Can this work in a tablet world? — That’s the biggest question. Pretty much everything I have said about Chrome OS  could be said about an iPad or some of the tablets coming out. True most tablets don’t update their software in the background for you (I think this will be changing), but tablets are much less complicated to use than a traditional OS and should be much more secure. People who need a dedicated keyboard and trackpad will appreciate Chrome OS. I could certainly see Chrome OS receiving business adoption for employees who don’t need much computing power. Ultimately, I see a world where most households have one main computer that runs either Windows or OS X. After that they’ll have several other computing devices — smartphones, tablets and perhaps Chrome OS netbooks. It makes sense. Most people don’t really need more than one-heavy OS device per house. For students writing and researching papers, Chrome OS makes more sense than a tablet. On the other hand, a tablet makes more sense during class. I don’t know how this will shake out, but I do know the days of most households having multiple heavy-OS computers are over.

Google got the netbook right — Prior to Chrome OS and the Cr-48, netbooks were about taking a full-featured OS and mating it with simple hardware. The Cr-48 is about taking full-featured hardware and mating it with a simple OS. The typical netbook isn’t good at anything, regardless of how good the software could be. Anything less than a full-sized keyboard is worthless for serious writing or programming. Most traditional netbooks have cramped keyboards that are hard to type on (often harder than a touchscreen tablet). The Cr-48 comes with a fantastic keyboard. You don’t need a full-featured OS to do research or type papers, blog posts or news stories, but you do need a good keyboard. Netbooks currently excel at nothing. They are just small, cheap laptops. They are worse than tablets. The Cr-48 has some things that it genuinely does better than a tablet. It comes with a fast HD (SSD) that allows for quick startup, a Web cam for video conferencing and audio calls, a nice sized screen and more. Yes, the processor isn’t that fast, but Chrome OS doesn’t need a fast processor, and why spend money on something you don’t need? Finally, Google has found a way to give netbooks a niche beyond being cheap devices that people later regret.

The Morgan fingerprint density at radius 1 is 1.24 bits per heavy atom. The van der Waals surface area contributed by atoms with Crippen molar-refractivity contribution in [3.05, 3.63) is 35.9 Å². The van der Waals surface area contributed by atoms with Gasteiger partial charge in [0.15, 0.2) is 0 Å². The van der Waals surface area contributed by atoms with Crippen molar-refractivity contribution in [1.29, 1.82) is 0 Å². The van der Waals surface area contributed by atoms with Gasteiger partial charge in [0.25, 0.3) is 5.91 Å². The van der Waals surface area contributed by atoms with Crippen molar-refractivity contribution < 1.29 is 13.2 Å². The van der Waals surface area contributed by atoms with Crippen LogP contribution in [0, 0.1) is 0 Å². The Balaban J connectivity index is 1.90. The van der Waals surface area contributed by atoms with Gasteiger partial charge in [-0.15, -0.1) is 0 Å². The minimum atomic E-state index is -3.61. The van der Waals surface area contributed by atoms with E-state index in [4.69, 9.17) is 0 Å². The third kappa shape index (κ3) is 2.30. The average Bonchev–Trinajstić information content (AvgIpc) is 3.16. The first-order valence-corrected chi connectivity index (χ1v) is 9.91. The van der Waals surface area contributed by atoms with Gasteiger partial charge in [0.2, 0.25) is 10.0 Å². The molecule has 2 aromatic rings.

So how does this fit into my workflow? — Too early too tell. For programming, video editing, screencasting and some other activities my Mac Mini will get the nod. It’s fast, has two monitors, can run a variety of development environments and more. For surfing the Web and lounging around, the iPad is king. The iPad is just fun. Using your fingers to navigate the Web and flick pages up and down is really a special experience. I also use my iPad at work as a note-taking device, as well as for e-mail, calendars and project management. It’s the perfect work companion. It’s also a fantastic device for my train rides on the metro and for going to coffee shops. The Cr-48 may eventually become my go-to writing device. I can take it anywhere I want, unlike my Mac Mini, and it’s great to type on (I love the keyboard), unlike my iPad (the typing is fine for notes, but not for longer content). I like to sit on my balcony with my iPad, but I missed having a laptop to do work on when it’s a nice day. Now I can do writing work on it with the Cr-48. I also think this will be a great device for when I have guests. When my family members visit, they eventually want to check their e-mail, adjust their fantasy lineups and surf the Web. Chrome OS is perfect that. You can leave the laptop in your guests room, and they can quickly sign in as a guest, do whatever and then their session will be destroyed upon log out.

So who would you recommend this for when it launches this summer? — My Dad (my Mom has a Macbook Pro that she uses for work) and anyone looking for a cheap writing and researching device. If a Chrome OS netbook comes out in the $300-400 range, it would probably be a better product than a comparably priced Windows laptop. I’ve seen far too many people buy cheap Windows laptops, only to have to replace them fairly quickly because they become so slow and unusable. Chrome OS doesn’t have those issues, and even a $300 Chrome OS laptop should be usable for years to come.